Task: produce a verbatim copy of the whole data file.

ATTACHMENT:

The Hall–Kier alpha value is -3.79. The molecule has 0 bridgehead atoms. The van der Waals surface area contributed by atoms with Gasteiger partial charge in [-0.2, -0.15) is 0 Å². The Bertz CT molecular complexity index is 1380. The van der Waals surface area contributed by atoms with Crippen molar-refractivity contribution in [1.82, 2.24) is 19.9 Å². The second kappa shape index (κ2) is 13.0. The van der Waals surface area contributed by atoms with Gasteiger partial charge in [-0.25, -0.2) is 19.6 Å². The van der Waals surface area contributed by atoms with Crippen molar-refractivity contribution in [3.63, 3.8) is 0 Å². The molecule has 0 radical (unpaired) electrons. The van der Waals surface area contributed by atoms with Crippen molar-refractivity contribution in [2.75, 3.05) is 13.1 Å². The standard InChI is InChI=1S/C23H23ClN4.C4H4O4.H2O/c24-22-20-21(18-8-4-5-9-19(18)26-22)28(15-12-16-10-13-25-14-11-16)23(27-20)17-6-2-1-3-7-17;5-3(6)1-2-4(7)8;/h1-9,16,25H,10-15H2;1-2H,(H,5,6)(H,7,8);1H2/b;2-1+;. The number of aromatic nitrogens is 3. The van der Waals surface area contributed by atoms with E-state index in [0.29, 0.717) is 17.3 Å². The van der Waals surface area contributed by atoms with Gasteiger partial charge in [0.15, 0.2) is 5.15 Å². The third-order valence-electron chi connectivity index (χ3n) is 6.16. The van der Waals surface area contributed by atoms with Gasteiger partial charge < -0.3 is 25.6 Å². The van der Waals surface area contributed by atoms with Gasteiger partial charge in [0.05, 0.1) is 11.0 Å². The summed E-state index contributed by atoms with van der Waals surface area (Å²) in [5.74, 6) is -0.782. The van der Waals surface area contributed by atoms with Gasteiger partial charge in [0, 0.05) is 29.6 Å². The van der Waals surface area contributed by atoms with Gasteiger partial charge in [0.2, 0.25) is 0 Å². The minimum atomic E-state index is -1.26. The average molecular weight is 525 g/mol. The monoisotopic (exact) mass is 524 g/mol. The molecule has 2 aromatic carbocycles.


The Hall–Kier alpha value is -3.79. The molecule has 0 bridgehead atoms. The van der Waals surface area contributed by atoms with Gasteiger partial charge in [-0.2, -0.15) is 0 Å². The Bertz CT molecular complexity index is 1380. The van der Waals surface area contributed by atoms with Crippen molar-refractivity contribution in [1.82, 2.24) is 19.9 Å². The second kappa shape index (κ2) is 13.0. The van der Waals surface area contributed by atoms with Gasteiger partial charge in [-0.25, -0.2) is 19.6 Å². The van der Waals surface area contributed by atoms with Crippen molar-refractivity contribution in [3.63, 3.8) is 0 Å². The molecule has 0 radical (unpaired) electrons. The van der Waals surface area contributed by atoms with Crippen molar-refractivity contribution in [2.75, 3.05) is 13.1 Å². The standard InChI is InChI=1S/C23H23ClN4.C4H4O4.H2O/c24-22-20-21(18-8-4-5-9-19(18)26-22)28(15-12-16-10-13-25-14-11-16)23(27-20)17-6-2-1-3-7-17;5-3(6)1-2-4(7)8;/h1-9,16,25H,10-15H2;1-2H,(H,5,6)(H,7,8);1H2/b;2-1+;. The number of aromatic nitrogens is 3. The van der Waals surface area contributed by atoms with E-state index in [0.29, 0.717) is 17.3 Å². The van der Waals surface area contributed by atoms with Gasteiger partial charge in [0.15, 0.2) is 5.15 Å². The third-order valence-electron chi connectivity index (χ3n) is 6.16. The van der Waals surface area contributed by atoms with Gasteiger partial charge < -0.3 is 25.6 Å². The van der Waals surface area contributed by atoms with Gasteiger partial charge in [0.05, 0.1) is 11.0 Å². The summed E-state index contributed by atoms with van der Waals surface area (Å²) in [5.74, 6) is -0.782. The van der Waals surface area contributed by atoms with Gasteiger partial charge in [0, 0.05) is 29.6 Å². The van der Waals surface area contributed by atoms with Gasteiger partial charge in [0.2, 0.25) is 0 Å². The minimum atomic E-state index is -1.26. The average molecular weight is 525 g/mol. The monoisotopic (exact) mass is 524 g/mol. The molecule has 2 aromatic carbocycles.